How does the internal situation appear and where does our strength lie? Since the time of the liberation of Albania, our internal situation has become much stronger. In our country, as everywhere else, the reaction was armed by fascism. And they fought us together. Although our internal reaction had only weak links with international reaction, and especially with British and American reaction, still it enjoyed their direct and indirect support. However, internal reaction has been dealt a heavy blow both militarily and politically. Its chiefs either went into exile or were captured and tried. The opinions of those comrades who claimed that we had completely eradicated the reaction were without foundation. Even after the liberation of Albania we had to carry out an operation in the North to suppress the aggressive armed resistance of the reactionary chieftains and bairaktars who had remained inside the country.3 We cannot say that our reaction has been rooted out; despite the blows it had been dealt, sooner or later, under more favourable conditions, it will act and organize. Over the first period after liberation, the reaction had its claws blunted and lay dormant. Faced with our strength and our lightning actions, the remnants of the reaction lay low. Their activity consisted in spreading rumours against the government, the state power and the army. The attitude of the Anglo-American allies towards our government and their intervention in Greece boosted their courage. They began to extend their activity and intended to attack the institutions which were strongest and posed the greatest danger to them. They openly tried to organize desertions from the army. But we may say that all the attempts of the remnants of the reaction to arm themselves and organize in fairly broad units, and to carry out open actions have failed. Our forces have pursued such chiefs and bairaktars as Muharrem Bajraktari, Fiqri Dine, Gjon Marku and others, not giving them a chance to organize and arm themselves. It is true that they have succeeded in eluding our forces, and this should deeply concern us, but it is also a fact that their freedom of movement has been greatly restricted. Naturally, these elements are a headache to us, because in many Northern regions our work has been and still is inadequate. Sometimes their slogans catch on, and there are still people who maintain a wait-and-see attitude. Only if we do intensive political work and our state organs directly concern themselves with finding a concrete solution to their problems, will these people be closely linked with our state power. The strength of the reaction does not lie only in its armed bands; we also see it displayed in various forms among other elements who, supported by external reaction, are preparing the resistance against our democratic state power. This process of the regrouping of the reaction is not a simple development. It would be a great mistake for us, who direct the policy of the Front and state, to let bygones be bygones, and take an idealistic view of our internal situation and of our state power.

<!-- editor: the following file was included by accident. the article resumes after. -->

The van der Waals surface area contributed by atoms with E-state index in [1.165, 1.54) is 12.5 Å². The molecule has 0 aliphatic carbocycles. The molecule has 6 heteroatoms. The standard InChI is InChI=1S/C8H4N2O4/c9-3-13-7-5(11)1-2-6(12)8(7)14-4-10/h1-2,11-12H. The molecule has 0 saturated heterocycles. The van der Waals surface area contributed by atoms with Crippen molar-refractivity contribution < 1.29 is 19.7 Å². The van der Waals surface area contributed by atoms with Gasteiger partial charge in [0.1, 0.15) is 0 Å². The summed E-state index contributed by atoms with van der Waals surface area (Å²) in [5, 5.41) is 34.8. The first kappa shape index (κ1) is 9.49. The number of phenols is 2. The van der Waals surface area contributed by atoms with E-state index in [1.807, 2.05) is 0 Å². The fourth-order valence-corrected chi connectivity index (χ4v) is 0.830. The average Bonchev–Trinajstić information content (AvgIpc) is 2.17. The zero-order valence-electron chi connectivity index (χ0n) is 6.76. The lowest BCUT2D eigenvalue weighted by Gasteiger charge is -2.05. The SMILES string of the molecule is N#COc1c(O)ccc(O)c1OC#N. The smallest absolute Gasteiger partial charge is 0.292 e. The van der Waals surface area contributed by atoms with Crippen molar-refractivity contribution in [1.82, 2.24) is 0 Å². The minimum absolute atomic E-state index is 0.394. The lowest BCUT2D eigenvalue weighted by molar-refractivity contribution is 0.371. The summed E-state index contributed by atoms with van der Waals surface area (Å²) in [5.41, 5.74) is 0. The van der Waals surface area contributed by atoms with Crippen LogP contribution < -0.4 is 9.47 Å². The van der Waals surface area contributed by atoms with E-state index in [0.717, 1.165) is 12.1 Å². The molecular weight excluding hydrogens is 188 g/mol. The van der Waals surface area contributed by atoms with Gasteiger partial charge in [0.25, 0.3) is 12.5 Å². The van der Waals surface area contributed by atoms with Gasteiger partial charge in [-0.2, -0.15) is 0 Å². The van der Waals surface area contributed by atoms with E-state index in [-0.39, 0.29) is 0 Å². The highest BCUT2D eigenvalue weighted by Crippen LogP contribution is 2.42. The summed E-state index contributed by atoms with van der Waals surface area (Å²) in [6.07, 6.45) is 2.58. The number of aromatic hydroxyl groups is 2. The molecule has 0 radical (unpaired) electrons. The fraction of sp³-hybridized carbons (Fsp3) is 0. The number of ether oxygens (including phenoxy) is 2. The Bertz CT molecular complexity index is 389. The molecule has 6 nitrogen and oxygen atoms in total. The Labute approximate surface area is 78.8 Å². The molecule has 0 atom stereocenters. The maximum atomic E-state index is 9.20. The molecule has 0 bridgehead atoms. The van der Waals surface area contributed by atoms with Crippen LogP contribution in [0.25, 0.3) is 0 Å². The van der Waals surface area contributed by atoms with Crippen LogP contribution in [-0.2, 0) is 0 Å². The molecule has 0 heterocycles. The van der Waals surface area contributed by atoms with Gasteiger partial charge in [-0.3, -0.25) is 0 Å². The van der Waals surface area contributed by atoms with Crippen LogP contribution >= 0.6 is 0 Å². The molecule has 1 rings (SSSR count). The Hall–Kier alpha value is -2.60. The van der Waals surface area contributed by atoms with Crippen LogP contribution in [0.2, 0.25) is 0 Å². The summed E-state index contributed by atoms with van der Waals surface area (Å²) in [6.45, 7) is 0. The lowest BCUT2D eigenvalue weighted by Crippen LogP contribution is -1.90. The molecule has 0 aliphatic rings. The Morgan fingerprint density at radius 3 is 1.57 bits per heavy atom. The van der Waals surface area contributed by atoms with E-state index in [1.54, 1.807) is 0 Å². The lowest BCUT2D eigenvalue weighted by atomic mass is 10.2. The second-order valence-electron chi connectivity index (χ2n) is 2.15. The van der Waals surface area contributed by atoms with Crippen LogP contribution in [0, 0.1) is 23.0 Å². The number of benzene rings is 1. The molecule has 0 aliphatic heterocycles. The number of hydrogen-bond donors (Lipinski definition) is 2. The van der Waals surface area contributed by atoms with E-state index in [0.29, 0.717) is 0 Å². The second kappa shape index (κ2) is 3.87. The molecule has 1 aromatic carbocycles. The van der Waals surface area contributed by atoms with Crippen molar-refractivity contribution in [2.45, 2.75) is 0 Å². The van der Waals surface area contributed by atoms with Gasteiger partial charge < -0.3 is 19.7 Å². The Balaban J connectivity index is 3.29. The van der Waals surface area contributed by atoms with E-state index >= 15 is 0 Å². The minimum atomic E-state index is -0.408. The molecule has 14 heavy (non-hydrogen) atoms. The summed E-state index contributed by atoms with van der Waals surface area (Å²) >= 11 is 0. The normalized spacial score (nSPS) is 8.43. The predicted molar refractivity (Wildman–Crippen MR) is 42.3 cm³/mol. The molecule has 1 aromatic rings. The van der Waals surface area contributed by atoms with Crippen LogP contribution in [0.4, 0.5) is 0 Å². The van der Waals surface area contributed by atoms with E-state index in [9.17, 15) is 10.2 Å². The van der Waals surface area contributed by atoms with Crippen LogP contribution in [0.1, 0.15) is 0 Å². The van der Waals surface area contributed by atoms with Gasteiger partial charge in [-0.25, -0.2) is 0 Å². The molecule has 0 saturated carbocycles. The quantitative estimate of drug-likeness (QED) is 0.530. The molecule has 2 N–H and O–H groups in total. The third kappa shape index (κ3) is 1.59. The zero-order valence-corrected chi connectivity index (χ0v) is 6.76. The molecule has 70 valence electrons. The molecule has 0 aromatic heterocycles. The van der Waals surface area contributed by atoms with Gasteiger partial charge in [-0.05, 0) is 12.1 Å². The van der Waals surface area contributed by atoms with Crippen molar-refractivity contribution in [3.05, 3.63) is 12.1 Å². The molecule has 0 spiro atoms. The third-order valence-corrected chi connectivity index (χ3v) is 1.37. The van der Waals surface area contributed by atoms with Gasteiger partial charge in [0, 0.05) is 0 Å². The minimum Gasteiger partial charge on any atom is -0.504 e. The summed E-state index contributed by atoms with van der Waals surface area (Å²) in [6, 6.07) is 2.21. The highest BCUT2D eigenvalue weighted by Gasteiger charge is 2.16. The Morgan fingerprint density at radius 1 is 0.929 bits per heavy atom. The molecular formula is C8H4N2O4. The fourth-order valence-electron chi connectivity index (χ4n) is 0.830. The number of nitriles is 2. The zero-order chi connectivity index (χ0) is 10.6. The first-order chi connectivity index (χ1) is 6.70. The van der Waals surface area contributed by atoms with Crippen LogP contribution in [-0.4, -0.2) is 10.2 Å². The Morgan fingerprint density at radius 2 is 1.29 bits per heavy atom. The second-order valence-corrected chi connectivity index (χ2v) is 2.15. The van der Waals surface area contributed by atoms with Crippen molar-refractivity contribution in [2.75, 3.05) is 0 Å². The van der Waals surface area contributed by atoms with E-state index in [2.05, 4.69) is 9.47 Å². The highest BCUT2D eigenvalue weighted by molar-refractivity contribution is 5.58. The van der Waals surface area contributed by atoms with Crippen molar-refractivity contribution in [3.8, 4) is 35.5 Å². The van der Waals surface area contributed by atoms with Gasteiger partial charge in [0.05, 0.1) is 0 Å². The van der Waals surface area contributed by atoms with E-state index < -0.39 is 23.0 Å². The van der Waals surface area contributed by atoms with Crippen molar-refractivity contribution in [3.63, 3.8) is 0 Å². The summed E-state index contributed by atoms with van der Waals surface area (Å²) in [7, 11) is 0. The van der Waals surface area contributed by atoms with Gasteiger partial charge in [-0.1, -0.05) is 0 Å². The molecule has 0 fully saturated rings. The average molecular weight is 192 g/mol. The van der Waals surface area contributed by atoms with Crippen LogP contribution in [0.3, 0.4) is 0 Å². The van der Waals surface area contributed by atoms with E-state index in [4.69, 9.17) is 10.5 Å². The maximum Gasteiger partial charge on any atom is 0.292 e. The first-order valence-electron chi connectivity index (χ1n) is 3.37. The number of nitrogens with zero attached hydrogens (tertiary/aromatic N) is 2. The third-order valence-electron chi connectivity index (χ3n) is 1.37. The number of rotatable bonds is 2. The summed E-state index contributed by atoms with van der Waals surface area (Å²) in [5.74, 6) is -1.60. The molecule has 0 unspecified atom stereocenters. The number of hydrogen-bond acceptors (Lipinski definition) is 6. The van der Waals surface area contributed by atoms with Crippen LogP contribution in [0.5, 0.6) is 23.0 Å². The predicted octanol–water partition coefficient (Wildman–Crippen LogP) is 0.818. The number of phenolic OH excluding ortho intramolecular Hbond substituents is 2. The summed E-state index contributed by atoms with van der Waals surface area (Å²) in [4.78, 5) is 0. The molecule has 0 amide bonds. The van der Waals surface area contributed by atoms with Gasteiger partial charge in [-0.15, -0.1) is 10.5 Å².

We must look at the situation realistically, and maintain close contacts with the masses, for otherwise we will be deeply disillusioned, and the reaction will gain ground. The international situation and the unfriendly attitude adopted by the Anglo-American allies towards our government and state power favour the consolidation of the reactionary and dissatisfied elements, the Catholic clergy, confused intellectuals who previously were either on the side of the enemy or did not commit themselves, the strata of the big merchants who have been hit by the emergency taxation on profits,4 the internal speculators, and the strata of beys and agas who have been affected by the Law On Land Reform. It we do not act correctly and do not properly implement the line of the Front, we may be sure that around these elements will rally all those uncommitted people who are not involved in politics, and who are unable to see through the manoeuvres of the reaction and understand our efforts in this difficult situation. People of this category are quickly influenced by every reactionary slogan and stand by us only if we keep continuous contact with them. All the strata I have mentioned should be carefully considered, not from the administrative viewpoint, but in order to work with them. It is not easy to work with them. It is not easy to work with the Catholic clergy. The clergy is influential in Shkodra and the surrounding region, and this influence cannot be eliminated merely by administrative measures. The Catholic clergy is a well-organized body, with strong traditions and close links with external reaction and the Vatican. Therefore we should confront its organization with our better organization, confront its policy with our correct political line, and oblige it to fight on our ground, and not on its own, or with the slogans it wants to use. We must find the correct method of struggle and appropriate tactics to use against individual elements of the clergy. There were moments when the Catholic clergy was openly at war with us, even with armed force. We replied by attacking it. But the Catholic clergy is not so naive as to insist on open struggle against our people's power at a time when its own position is weak and threatened, and the international situation is not in its favour. As our enemy, the clergy knows how to act politically, not for the good of the people, but to strengthen its own position. It would be political immaturity on our part if we did not know how to exploit circumstances and situations. We must be intelligent in our policy towards the Catholic clergy. We should never lose our sense of proportion and go from one extreme to the other, a mistake which comrades often make. The manoeuvre of the Catholic clergy will be the focal point of all the schemes of reaction, of the fugitive chiefs in the mountains, of the dissatisfied and the confused. This is where our political maturity will be demonstrated. We should know how to adapt the political line of the Front to different situations and places, to break up the concentration of the reaction, and to gain a strong position for ourselves. The strata of wealthy merchants, and the rich beys and agas, directly affected by the just laws of the state, are increasing the ranks of the dissatisfied. The rich merchants put up organized resistance in the first days of the tax collection, but had to pay up because of the measures taken by the state power. That does not mean that they were won over and became the readiest of tax-payers. On the contrary, they tried to avoid paying the remainder of their tax.